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ISU Library exhibits ‘Ancient Mayan Mysteries’ paintings, photographs by Georgia Orwick, Anne Merkley

Posted November 12, 2012

Georgia Orwick and Anne Merkley are joining to have their second show each of art inspired by the ruins of Mexico at the Eli. M. Oboler Library, 850 S. 9th Ave., Pocatello, from Nov. 5 through Jan. 31.

A reception will be held on Nov. 14 from 7 to 8 p.m. in the art gallery of the Oboler Library.

Noble Warrior by Georgia OrwickOrwick and Merkley became friends several years ago over their common interest in and love of Mexico's pre-Columbian culture. Georgia lived and traveled part of each year in the country for several years. Anne made her first trip to Mexico in 1965 and has since done anthropological work in the areas of cultural preservation and natural conservation in Mexico, Guatemala, Ecuador and Peru.

Both Orwick's and Merkley's work is defined through their experiences and understanding of Mayan culture. Known for her watercolor paintings of ancient rock art in Baja California, Georgia has recently expanded her subject matter to include friezes and structures of the Mayan world, and her media to include pastels.

She says, "As I explored the ruins of ancient Maya city-states, I was fascinated with their fanciful stone carvings, the ornate temples and palaces with their corbelled, vaulted ceilings. It is the story of one of the greatest civilizations of the ancient world."

Mayan Ruins by Anne MerkleyAnne began her romance with photography as a pre-teen when she received a Kodak "Brownie" camera as a gift. She feels that through photos, she can let the subject matter speak for itself. A multimedia artist, Anne has garnered dozens of national, regional and local awards for her watercolors and oils, especially portraits. She has taught, exhibited, taken commissions, and sold her work out of Pocatello for most of her adult life.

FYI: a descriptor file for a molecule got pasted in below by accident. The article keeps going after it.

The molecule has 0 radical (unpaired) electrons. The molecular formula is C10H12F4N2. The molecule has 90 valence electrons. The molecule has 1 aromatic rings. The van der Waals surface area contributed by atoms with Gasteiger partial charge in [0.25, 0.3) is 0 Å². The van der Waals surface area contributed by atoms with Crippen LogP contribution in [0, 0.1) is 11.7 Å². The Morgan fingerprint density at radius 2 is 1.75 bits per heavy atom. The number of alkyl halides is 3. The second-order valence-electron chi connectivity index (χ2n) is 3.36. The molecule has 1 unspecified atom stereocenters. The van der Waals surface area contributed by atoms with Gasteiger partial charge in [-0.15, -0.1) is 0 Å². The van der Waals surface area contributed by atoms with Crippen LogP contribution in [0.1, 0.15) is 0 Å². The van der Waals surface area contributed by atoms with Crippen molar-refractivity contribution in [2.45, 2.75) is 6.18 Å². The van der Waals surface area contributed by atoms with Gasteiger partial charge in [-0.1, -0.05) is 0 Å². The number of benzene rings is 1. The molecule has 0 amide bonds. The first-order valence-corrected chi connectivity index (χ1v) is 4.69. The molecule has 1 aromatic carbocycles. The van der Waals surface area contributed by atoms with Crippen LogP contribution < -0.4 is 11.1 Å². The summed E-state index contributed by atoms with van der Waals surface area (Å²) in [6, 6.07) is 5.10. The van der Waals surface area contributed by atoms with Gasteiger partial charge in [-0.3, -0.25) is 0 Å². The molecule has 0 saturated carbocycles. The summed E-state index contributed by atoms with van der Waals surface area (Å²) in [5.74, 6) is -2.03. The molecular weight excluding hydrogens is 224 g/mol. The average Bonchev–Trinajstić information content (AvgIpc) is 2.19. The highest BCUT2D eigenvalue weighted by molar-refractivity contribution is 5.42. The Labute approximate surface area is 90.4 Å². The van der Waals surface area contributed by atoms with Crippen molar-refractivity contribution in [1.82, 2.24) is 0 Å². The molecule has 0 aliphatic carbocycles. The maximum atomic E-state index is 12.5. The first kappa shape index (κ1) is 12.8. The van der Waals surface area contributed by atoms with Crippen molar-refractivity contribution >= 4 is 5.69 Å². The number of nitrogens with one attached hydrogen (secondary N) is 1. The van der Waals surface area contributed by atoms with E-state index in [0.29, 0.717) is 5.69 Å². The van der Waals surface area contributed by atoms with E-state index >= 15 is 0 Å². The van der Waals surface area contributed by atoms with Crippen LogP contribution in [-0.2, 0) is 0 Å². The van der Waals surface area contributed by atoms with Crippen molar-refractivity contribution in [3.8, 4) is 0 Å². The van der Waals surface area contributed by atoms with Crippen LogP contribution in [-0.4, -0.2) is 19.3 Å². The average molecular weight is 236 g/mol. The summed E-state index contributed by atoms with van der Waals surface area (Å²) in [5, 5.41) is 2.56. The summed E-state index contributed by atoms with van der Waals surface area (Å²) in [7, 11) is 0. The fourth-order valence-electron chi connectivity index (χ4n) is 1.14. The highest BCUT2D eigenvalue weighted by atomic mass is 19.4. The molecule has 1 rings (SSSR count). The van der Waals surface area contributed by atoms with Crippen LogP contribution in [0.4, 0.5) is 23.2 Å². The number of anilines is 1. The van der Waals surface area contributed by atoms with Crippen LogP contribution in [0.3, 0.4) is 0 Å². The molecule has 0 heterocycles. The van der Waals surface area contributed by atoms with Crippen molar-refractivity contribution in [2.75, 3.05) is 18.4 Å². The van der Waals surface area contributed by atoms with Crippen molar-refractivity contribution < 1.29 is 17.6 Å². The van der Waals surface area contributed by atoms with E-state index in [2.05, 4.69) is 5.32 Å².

In addition to a Master of Fine Arts Degree, she also has masters degrees in anthropology, education, and political science, all from Idaho State University. She credits much of her success to her diversified educational background.

With a master's degree in public administration from the University of North Dakota, Georgia "hit the road" and traveled for 18 years from Alaska to Central America, studying and selling stained glass, watercolor, and beadwork along the way. In addition to being an active Pocatello artist, she is an interpreter at the Museum of Natural History at ISU. Also, as a Master Gardener and landscape designer, she has won many awards for Juniper Hills Country Club and private gardens.

"Ancient Mayan Mysteries" is free and open to the public and may be viewed during regular library hours. For more information, including schedule changes, contact the library at 282-3248.